Asking ‘Badi’ Uncomfortable Questions…

Imagine a village. The picture you will paint in your mind will comprise of lush green fields, a freshwater pond with cows grazing nearby, houses made of mud in which children are playing, a tree under which all the old men are sitting and playing cards, and women treading along the road with pots on their heads. Now, probe a little deeper. Along with forming this picturesque landscape of a village, you might have formed stereotypes about the people: their practices, behaviour, norms, etc.  I did the same when asked to picture a village. The words that  immediately popped up in my mind when I thought of the villagers were orthodox, conservative and rigid. I thought gender discrimination is something so ingrained in their minds  they wouldn’t even realize  they are practicing it. Women are oppressed in every possible way. They are not included in the decision-making process at homes.Their consent is not taken while getting them married.

 During the Induction Training, I got a chance to verify my stereotype. The activity included going to a village, talking to people and checking whether the stereotype upholds or overturns. I went to Badi Gaon ready to see the village through a different ‘lens’. I started talking to women. From meeting people who would outright deny talking  to meeting people who would offer me tea and snacks, I had a lot of interesting conversations. But one that stood out the most was my interaction with Prama Ji, a post-graduate in Political Science. She told me that though her parents didn’t even allow her to meet her husband before marriage, she wouldn’t want to deny her daughter the right to marry when she wants. This made me hopeful. I felt elated at having my stereotype broken. But as I continued walking  towards the interiors of the village, I realized conversations differed when caste came into play. Sona Bai told me that most of the girls in her community are married off at a very young age. I felt appalled.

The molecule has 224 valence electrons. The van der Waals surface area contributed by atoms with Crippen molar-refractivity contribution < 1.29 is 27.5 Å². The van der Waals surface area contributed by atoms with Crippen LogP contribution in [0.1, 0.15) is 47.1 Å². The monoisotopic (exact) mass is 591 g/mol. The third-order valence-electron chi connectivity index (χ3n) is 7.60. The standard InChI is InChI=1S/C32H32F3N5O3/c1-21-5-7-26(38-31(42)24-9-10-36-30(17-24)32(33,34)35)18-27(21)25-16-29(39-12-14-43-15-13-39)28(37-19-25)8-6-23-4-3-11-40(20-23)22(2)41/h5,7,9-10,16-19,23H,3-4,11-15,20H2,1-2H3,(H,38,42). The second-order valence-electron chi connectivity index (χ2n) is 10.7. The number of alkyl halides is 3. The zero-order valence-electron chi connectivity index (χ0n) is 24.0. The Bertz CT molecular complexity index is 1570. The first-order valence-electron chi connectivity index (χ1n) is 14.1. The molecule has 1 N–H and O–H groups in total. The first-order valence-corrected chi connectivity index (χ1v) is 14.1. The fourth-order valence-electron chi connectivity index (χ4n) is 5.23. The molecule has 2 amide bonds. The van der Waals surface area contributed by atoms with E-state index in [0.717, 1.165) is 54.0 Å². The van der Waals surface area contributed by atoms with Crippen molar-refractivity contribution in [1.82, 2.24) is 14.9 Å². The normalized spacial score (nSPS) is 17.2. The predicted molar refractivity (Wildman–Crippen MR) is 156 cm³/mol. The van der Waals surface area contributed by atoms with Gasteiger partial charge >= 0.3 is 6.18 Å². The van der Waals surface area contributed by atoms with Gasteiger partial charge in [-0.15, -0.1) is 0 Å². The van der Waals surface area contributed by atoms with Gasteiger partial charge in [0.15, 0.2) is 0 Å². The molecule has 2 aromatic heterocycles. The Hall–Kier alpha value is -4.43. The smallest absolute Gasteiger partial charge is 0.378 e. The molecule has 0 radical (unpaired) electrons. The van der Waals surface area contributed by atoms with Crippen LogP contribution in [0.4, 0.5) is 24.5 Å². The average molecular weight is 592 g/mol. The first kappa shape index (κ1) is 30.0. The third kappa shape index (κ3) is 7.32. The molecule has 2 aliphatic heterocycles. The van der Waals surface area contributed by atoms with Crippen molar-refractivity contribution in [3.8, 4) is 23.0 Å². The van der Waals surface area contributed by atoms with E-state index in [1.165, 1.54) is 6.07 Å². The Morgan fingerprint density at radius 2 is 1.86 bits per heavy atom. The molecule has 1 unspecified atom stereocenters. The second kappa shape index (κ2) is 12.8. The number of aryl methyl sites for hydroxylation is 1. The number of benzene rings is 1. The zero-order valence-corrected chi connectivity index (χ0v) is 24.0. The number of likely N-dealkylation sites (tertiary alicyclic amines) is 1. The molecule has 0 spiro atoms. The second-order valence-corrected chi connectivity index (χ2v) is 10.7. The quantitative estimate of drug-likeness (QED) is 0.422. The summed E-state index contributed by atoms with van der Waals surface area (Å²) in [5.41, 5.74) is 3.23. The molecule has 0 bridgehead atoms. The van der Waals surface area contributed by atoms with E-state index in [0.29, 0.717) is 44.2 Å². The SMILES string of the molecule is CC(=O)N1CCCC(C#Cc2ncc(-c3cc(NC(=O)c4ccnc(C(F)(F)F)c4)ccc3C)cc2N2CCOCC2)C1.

This whole experience made me cognizant of my unawareness towards the complexity of the issue .  I was angry, shocked, confused and sad all at once. The situation of  women  seems to be improving but we still have a long way to go.

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